Original Paper

Polar Biology

, Volume 31, Issue 3, pp 327-331

First online:

Aspects of the foraging behaviour of the Antarctic Tern Sterna vittata gaini at Harmony Point, South Shetland Islands

  • R. CasauxAffiliated withInstituto Antártico ArgentinoConsejo Nacional de Investigaciones Científicas y Técnicas (CONICET)Laboratorio de Investigaciones en Ecología y Sistemática Animal (LIESA) Email author 
  • , A. BaroniAffiliated withCátedra de Bromatología, Facultad de Farmacia y Bioquímica
  • , A. RamónAffiliated withSubsecretaría de Medioambiente, Municipalidad de Esquel
  • , M. FaveroAffiliated withConsejo Nacional de Investigaciones Científicas y Técnicas (CONICET)Facultad de Ciencias Exactas y Naturales, Universidad de Mar del Plata
  • , P. SilvaAffiliated withFacultad de Ciencias Exactas y Naturales, Universidad de Mar del Plata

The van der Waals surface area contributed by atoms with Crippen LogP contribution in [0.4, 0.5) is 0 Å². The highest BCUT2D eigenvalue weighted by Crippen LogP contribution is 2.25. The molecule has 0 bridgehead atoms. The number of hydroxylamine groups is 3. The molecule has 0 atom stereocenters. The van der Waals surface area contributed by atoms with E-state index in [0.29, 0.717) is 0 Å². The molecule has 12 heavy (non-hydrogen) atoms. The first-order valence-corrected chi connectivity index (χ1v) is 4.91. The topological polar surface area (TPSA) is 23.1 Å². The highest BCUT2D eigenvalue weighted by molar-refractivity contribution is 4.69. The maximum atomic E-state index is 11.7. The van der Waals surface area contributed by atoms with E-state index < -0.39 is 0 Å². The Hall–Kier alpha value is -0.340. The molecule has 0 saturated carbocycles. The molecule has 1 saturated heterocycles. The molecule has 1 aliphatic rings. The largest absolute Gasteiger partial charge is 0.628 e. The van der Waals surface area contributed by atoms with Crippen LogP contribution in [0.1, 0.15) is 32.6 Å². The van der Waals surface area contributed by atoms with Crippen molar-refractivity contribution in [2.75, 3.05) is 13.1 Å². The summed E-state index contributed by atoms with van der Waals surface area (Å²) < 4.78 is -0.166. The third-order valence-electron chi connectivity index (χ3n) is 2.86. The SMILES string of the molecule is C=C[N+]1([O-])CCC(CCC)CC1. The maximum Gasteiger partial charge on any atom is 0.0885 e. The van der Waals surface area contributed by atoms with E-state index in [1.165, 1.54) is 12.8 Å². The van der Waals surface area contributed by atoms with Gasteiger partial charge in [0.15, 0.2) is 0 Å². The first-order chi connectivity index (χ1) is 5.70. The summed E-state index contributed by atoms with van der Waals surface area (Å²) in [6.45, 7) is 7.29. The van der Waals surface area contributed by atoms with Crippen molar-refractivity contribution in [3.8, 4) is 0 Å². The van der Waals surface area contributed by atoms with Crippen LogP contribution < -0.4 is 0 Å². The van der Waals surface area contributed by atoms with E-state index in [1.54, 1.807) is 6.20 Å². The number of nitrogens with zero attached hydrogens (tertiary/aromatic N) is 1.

Rent the article at a discount

Rent now

* Final gross prices may vary according to local VAT.

Get Access

Abstract

During January and February of 2002 and 2003, we studied the diet of the Antarctic Tern Sterna vittata gaini at two colonies in Nelson Island, South Shetland Islands, by identifying the prey fed to chicks by breeders. The fish Notothenia coriiceps was the main prey in both seasons, followed by the myctophid Electrona antarctica, Antarctic krill Euphausia superba and gammarid amphipods. The contribution of fish to the diet increased as chicks grew older. Fish and amphipods were brought to chicks during the day, whereas adults brought Antarctic krill at sunrise and sunset. Both the duration of the feeding trips and the number of trips per foraging bout varied according to the type of prey caught. Preliminary information suggests that, among other causes, the foraging strategy is strongly influenced by the predation pressure of skuas on chicks. Results are compared with the only two previous study on the diet of the Antarctic Tern at the South Shetland Islands.

Keywords

Antarctic Tern Diet composition Antarctica